It’s been about 5 years since I have sewed something just for myself, just for fun. That seems crazy to me, but I think the last one was a dress for my sister’s wedding. I do a lot of sewing for my business, so the machine has put in the miles, but the only things I have made have been basically business related.
I realized that I wanted to just spend a day sewing for me. So I went on a search for some fabric that was not something I had designed and was something a little special. I have had great luck ordering some Indian cotton fabrics on Etsy. I ordered several yards of block printed cotton from this shop. It’s lovely. Smooth, soft, washed beautifully. Exactly what I wanted for a blouse.
I was going to make a favorite tank pattern (Gemma by Made by Rae) which I have made several dozen of over the years, but I needed to do an adjustment to the pattern because my body just isn’t the same shape it was 10 years ago and I was just feeling like I wanted to sew and not do math. So I was doing a little searching and this pattern popped up in my feed and I had to try it.
The Santorini Tank by Itch to Stitch. So much to love: the interesting seam lines, the button detail on the side. The fact that this pattern comes in sizes 00-40 and 4 different cup sizes! I’ve made one other pattern by Itch to Stitch before and I loved it, so I was pretty sure it was going to be great.
It took me about 4 1/2 hours to tape the pattern pieces together, cut out and sew my first one. I chose a size 12, C cup based on measurements but I have decided that it has more ease than I prefer, so I will go down at least a size in the future. (I made two; you’ll see that later.) I found vintage shell buttons in my stash, which were perfect.
What I love:
- It has a great way of stitching the armhole facings “burrito style” and a link to a blog post about how to do it if the instructions are confusing to you.
- The finishing details were really thoughtful. No weird raw edges on the inside.
- Great instructions with lots of links to extra help.
- The fit/shape is awesome.
- The pattern calls for 5 – 1/2 inch buttons which felt like not enough to me. I did 7 and they were slightly larger.
- My sewing machine had issues stitching the two buttonholes right at the top because of the extra/varying thickness of fabric there. Not the fault of the pattern, but I might think about how I could tweak that construction a little bit so I don’t need to seam rip buttonholes out. (Argh!)
- Eleventy-one pins really does make all the difference in making a curved hem lay nice and flat. I used the hemming method from the Gemma Tank which I mentioned up above, because I have had success with that before.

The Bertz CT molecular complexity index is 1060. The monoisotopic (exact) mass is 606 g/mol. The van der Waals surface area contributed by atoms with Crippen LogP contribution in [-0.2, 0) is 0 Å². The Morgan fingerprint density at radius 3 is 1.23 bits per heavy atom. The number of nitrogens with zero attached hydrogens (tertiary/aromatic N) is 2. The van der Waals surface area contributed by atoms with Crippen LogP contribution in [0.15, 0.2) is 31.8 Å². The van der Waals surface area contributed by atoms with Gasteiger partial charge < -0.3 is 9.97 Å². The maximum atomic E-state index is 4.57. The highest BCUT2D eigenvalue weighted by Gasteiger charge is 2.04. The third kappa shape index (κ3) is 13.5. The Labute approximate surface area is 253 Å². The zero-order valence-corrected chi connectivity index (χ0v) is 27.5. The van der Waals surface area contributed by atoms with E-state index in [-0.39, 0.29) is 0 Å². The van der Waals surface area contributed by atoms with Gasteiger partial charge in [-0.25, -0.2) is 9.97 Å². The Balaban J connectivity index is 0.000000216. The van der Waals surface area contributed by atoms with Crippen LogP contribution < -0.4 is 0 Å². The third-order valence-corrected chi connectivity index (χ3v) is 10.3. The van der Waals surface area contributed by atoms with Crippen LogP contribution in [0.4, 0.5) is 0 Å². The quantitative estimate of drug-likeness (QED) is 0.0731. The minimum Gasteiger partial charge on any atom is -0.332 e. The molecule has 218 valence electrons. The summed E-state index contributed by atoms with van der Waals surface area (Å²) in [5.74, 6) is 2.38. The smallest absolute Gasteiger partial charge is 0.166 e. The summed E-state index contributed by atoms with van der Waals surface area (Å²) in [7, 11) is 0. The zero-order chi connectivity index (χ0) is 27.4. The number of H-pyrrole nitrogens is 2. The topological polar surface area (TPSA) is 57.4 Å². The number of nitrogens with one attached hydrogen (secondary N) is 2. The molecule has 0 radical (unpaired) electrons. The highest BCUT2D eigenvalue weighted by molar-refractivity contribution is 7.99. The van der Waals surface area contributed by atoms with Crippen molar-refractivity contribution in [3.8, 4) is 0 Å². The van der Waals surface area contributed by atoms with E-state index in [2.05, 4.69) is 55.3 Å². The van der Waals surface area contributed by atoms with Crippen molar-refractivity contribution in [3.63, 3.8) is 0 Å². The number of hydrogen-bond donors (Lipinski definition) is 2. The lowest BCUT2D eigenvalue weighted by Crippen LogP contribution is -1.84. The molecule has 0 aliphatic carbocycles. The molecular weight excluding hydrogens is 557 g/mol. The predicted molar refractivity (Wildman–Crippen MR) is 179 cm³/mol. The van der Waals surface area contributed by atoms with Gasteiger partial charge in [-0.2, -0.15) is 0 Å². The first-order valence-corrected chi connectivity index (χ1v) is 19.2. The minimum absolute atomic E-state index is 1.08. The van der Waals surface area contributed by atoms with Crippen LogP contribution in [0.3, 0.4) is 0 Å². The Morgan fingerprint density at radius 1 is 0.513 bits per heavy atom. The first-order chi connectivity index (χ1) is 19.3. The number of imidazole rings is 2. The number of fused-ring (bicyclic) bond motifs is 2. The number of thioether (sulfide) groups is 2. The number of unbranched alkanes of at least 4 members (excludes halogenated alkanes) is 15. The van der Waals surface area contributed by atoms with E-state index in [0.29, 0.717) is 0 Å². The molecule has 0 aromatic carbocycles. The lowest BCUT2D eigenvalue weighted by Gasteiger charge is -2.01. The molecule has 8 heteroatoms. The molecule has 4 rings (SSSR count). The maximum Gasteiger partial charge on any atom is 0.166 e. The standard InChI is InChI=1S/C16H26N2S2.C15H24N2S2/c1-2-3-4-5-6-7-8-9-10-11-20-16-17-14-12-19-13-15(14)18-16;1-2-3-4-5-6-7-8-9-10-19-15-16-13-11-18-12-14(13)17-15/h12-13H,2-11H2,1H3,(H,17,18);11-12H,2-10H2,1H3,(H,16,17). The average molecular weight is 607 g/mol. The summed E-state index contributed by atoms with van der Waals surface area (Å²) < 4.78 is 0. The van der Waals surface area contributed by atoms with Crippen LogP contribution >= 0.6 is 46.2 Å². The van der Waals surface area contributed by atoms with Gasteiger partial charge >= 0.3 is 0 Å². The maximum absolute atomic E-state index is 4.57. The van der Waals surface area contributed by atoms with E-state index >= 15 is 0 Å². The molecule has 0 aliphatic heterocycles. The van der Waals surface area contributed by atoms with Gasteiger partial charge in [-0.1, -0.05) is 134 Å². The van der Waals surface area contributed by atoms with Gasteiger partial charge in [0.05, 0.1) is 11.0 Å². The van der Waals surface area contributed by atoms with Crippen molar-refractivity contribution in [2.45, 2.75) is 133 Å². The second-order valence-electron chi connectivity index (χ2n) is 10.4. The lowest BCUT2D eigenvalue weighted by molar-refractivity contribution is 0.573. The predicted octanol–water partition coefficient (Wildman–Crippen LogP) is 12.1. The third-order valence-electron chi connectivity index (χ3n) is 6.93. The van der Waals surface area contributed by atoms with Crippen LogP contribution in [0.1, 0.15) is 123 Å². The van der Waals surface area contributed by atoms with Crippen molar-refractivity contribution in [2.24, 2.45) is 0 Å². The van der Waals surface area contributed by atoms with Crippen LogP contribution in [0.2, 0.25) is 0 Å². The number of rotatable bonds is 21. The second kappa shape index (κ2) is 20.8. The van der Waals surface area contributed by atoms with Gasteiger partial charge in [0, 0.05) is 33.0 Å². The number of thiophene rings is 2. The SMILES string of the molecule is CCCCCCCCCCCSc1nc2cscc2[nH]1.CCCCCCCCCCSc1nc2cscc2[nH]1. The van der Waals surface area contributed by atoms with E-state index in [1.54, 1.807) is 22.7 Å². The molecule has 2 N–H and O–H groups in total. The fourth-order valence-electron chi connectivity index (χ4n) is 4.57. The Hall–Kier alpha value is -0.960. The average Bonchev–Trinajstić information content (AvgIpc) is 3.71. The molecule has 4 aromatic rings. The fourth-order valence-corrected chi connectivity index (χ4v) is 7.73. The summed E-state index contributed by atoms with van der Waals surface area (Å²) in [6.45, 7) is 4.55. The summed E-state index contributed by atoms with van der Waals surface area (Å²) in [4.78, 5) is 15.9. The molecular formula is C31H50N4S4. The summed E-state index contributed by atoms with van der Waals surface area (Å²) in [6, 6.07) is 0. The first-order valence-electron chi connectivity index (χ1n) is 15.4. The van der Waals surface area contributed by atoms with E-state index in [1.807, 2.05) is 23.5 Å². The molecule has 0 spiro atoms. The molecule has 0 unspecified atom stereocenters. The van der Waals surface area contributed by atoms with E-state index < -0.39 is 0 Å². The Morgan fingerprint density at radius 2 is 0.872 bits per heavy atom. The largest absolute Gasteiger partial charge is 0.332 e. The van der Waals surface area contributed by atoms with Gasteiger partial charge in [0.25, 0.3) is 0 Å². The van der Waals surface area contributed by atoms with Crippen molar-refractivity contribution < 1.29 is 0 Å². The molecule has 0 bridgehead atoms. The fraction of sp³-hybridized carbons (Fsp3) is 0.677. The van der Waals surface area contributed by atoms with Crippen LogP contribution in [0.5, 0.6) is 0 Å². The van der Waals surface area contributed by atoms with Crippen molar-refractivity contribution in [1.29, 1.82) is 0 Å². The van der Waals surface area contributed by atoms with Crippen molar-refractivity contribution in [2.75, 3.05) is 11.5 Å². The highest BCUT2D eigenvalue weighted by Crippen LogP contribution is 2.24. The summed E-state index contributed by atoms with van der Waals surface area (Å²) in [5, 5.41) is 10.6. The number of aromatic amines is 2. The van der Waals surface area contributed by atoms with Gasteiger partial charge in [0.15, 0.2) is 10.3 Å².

And then I made another one!
I also had a piece of Atelier Brunette Viscose Crepe which I got from Wyldwood Creative. She “unboxed” it live on Instagram and I ordered it that day. I love this vintage style print and texture. See a photo below. The one I chose is Lucie Cedar (green); she also has it in a blue and a gold/peach color. I had never seen this fabric in person before so I felt like this was a little leap of faith and I was absolutely rewarded! It is so gorgeous.
I decided to take another chance and I threw the fabric in the washer and dryer when it got here. Spoiler alert: that is not what the washing instructions tell you to do. But if I am making a garment, I will need to wash it and it’s going to end up in the laundry at some point no matter how carefully I try to remember to pull it out for special treatment. That’s just how it works at my house. I lucked out. It came out great with my not-following-the-instructions treatment.
For this one, I didn’t have enough fabric to do the button band and I decided with this very drapey fabric and busy print that it wouldn’t be a good match anyway. But I loved the way this pattern went together, so I just decided to make up another one and sew up the side seam, skipping the buttons. I could slip the other version on over my head without unbuttoning, so I didn’t need to invent another kind of closure.
The first version I made was too large in the bust for me and so I took it in as I was fitting/stitching. Instead of doing that again for this one, I reprinted the pattern and went down a size, so this is a size 10 C cup. I took about an inch in on either side on the previous version, so I just looked for a new size combo that was that much smaller. I loved how I could look at the chart of all of the combos of garment size measurements and find exactly what I needed. Ultimately, I chose to size down overall vs changing to a B vs a C cup (which also could have worked).
This one is close to a perfect fit. The bust still feels like it gapes a little at the underarms so if I do another, I might just swap out the B cup pieces but stick with this size and see if that makes it just right for me. Otherwise it’s just a little pattern tweak.
This is my favorite kind of top with some skinny jeans and a light cardigan when the weather gets cooler. So I can see myself making many more in this style and using some of my Spoonflower fabrics. With the button detail I think I would choose lawn or sateen. Without the buttons, poly crepe de chine would be very similar to this viscose crepe.